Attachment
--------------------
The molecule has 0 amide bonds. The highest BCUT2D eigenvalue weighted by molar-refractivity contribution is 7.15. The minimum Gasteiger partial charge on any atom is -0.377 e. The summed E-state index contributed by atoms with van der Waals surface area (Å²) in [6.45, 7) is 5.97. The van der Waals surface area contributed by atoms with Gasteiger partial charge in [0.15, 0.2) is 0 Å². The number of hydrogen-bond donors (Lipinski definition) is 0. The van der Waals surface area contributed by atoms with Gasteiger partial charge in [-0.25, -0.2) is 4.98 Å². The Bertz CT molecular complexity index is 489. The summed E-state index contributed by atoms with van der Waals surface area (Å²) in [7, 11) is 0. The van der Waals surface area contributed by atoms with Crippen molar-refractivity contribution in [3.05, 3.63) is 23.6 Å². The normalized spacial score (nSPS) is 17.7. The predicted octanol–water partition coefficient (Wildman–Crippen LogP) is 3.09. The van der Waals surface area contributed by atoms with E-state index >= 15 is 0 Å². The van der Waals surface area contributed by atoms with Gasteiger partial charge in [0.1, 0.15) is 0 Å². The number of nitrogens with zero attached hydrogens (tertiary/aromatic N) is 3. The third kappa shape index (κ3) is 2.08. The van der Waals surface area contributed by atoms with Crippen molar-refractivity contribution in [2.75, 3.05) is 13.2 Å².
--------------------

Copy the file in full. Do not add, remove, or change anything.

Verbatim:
The molecule has 0 amide bonds. The highest BCUT2D eigenvalue weighted by molar-refractivity contribution is 7.15. The minimum Gasteiger partial charge on any atom is -0.377 e. The summed E-state index contributed by atoms with van der Waals surface area (Å²) in [6.45, 7) is 5.97. The van der Waals surface area contributed by atoms with Gasteiger partial charge in [0.15, 0.2) is 0 Å². The number of hydrogen-bond donors (Lipinski definition) is 0. The van der Waals surface area contributed by atoms with Gasteiger partial charge in [-0.25, -0.2) is 4.98 Å². The Bertz CT molecular complexity index is 489. The summed E-state index contributed by atoms with van der Waals surface area (Å²) in [7, 11) is 0. The van der Waals surface area contributed by atoms with Crippen molar-refractivity contribution in [3.05, 3.63) is 23.6 Å². The normalized spacial score (nSPS) is 17.7. The predicted octanol–water partition coefficient (Wildman–Crippen LogP) is 3.09. The van der Waals surface area contributed by atoms with E-state index >= 15 is 0 Å². The van der Waals surface area contributed by atoms with Gasteiger partial charge in [0.1, 0.15) is 0 Å². The number of nitrogens with zero attached hydrogens (tertiary/aromatic N) is 3. The third kappa shape index (κ3) is 2.08. The van der Waals surface area contributed by atoms with Crippen molar-refractivity contribution in [2.75, 3.05) is 13.2 Å².